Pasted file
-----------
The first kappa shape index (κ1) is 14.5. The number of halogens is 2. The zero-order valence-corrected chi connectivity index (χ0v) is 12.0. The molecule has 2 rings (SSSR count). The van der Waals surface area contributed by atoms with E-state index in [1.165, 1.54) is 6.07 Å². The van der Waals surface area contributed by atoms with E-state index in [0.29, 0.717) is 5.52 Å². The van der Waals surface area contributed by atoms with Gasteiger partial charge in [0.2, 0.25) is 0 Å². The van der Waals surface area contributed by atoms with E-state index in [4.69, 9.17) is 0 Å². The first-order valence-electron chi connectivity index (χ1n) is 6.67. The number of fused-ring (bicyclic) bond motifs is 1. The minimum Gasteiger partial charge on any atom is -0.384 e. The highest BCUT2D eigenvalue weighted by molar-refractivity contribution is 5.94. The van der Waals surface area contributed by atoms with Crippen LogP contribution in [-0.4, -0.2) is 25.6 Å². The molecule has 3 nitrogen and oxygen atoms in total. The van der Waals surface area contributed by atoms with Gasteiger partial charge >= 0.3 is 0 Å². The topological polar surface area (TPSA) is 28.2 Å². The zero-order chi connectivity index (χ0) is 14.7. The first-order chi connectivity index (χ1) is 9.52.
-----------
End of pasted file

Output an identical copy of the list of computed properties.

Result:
The first kappa shape index (κ1) is 14.5. The number of halogens is 2. The zero-order valence-corrected chi connectivity index (χ0v) is 12.0. The molecule has 2 rings (SSSR count). The van der Waals surface area contributed by atoms with E-state index in [1.165, 1.54) is 6.07 Å². The van der Waals surface area contributed by atoms with E-state index in [0.29, 0.717) is 5.52 Å². The van der Waals surface area contributed by atoms with Gasteiger partial charge in [0.2, 0.25) is 0 Å². The van der Waals surface area contributed by atoms with E-state index in [4.69, 9.17) is 0 Å². The first-order valence-electron chi connectivity index (χ1n) is 6.67. The number of fused-ring (bicyclic) bond motifs is 1. The minimum Gasteiger partial charge on any atom is -0.384 e. The highest BCUT2D eigenvalue weighted by molar-refractivity contribution is 5.94. The van der Waals surface area contributed by atoms with Crippen LogP contribution in [-0.4, -0.2) is 25.6 Å². The molecule has 3 nitrogen and oxygen atoms in total. The van der Waals surface area contributed by atoms with Gasteiger partial charge >= 0.3 is 0 Å². The topological polar surface area (TPSA) is 28.2 Å². The zero-order chi connectivity index (χ0) is 14.7. The first-order chi connectivity index (χ1) is 9.52.